Ascending to Sincere and Devoted Practice

Conduct (that is) sincere and devoted.

Farmers rejoice when rain comes after a long dry spell.  Fish are happy, more water to swim in.  Hungry birds feed their young with emerging worms from the saturated soil.  But what happens when rain does not stop?  What happens when it rains so much that it floods?  Earth erodes?  Crops drown? 


Similarly, our mental world can be flooded with ideas and information, like rain that doesn’t quit.   In modern times we are bombarded with or intentionally seek information.  With our iPhones and other devices as our constant companions, there’s no end to trivia, and much of it, whether or not it is true, is irrelevant to our lives, our serenity, and our well being.  Flooding of information often obfuscates what matters most.  We attribute a God-like status, though, to information, as seeking it has become a new religion for many.


Against this backdrop of the age of information, Zen Master Dogen said many centuries prior to ours, “It is not possible to study extensively and obtain wide knowledge.”   (Zuimonki 1 – 5)


Slow down for a moment and think about this statement.  It’s a total reversal of the attitudes we generally hold towards knowledge.  If we could soak this terse statement into the fabric of our being, then we’ll find deep peace in it.  The delusion of our age is that we think we know everything, or even if we acknowledge that we don’t know everything, we think we can simply google what we don’t know and be satisfied with the googled response.  If this is true, Dogen is offering an antidote to our ravenous appetite.  I’m not suggesting that we should remain ignorant in our present views nor never google information.  I am, however, pointing out the arrogance of the peculiar age we reside in, and our over-reliance on external authority as opposed to trust or faith in the Heart.  We’re often too unaware that there are limits to knowing, and that knowing more doesn’t necessarily satisfy our spirit.  Sometimes it does, but many times it just adds to our anxiety, causing our intuition to atrophy.

“Even people in the secular world must concentrate on one thing and learn it thoroughly enough to be able to do it in front of others rather than learn many things at the same time, without truly accomplishing any of them.”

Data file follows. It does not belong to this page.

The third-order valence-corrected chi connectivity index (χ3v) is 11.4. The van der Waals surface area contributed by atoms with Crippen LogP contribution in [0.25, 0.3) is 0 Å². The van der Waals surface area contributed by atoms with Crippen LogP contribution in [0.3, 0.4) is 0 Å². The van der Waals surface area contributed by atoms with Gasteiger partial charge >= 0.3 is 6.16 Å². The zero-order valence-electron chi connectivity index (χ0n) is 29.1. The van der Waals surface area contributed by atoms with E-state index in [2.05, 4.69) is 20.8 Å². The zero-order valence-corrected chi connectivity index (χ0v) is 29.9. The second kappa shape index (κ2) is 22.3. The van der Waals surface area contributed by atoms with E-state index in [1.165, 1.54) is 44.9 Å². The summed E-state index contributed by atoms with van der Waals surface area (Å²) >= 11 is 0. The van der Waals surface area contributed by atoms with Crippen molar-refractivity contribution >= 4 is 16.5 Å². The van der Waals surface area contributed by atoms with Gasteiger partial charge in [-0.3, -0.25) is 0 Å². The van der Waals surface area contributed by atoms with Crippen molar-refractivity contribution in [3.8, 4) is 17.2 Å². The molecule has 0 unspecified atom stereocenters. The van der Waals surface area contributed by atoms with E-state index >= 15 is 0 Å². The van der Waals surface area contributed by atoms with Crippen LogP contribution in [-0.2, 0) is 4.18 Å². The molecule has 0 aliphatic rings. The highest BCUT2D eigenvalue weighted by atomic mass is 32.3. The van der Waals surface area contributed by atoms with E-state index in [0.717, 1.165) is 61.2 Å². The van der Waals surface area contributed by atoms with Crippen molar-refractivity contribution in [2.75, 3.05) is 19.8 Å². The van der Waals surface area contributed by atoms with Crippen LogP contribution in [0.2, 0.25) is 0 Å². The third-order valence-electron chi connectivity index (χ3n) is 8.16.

Dogen Zenji, Zuimonki 1-14

Dogen Zenji is suggesting we attempt to accomplish limiting our learning to one thing at a time so that we do that one thing with our full attention and do it with excellence.  I don’t think he is suggesting that we remain ignorant about life, nor about what we need to know.  Elsewhere Dogen says, that because impermanence is real and life is short, don’t spend these limited days grasping after knowledge.  But do carry out whatever activity you are doing with sincerity, with honesty, and with a sense of calm.  Moreover, focus all your attention on one activity.  Don’t multitask. 


The above calligraphy has a similar sentiment.  It reads, “Sincere and Earnest/Devoted Conduct/Practice.”  It’s a reference to chapter 15 verse 6 of the Analects of Confucius where Confucius exhorts his students to constantly be mindful of their words and actions.  What one says ought to be true and sincere.  One’s actions ought to be earnest and given one’s full attention and devotion.


Though Dogen Zenji might balk at conflating a Confucian adage with Zen, if we were to apply this phrase to our daily life, it would change the way we approach what we’re doing in the present moment.  If we were to apply it to our zazen, I’d suggest it means we ought to purify our minds prior to and during zazen (because thought gives rise to speech) and throw ourselves completely into zazen without being distracted by anything.  This is also known as “dropping off body and mind.”


The words Zen Fields and a signature stamp next to a spare ink pen outline of a meditator in a field


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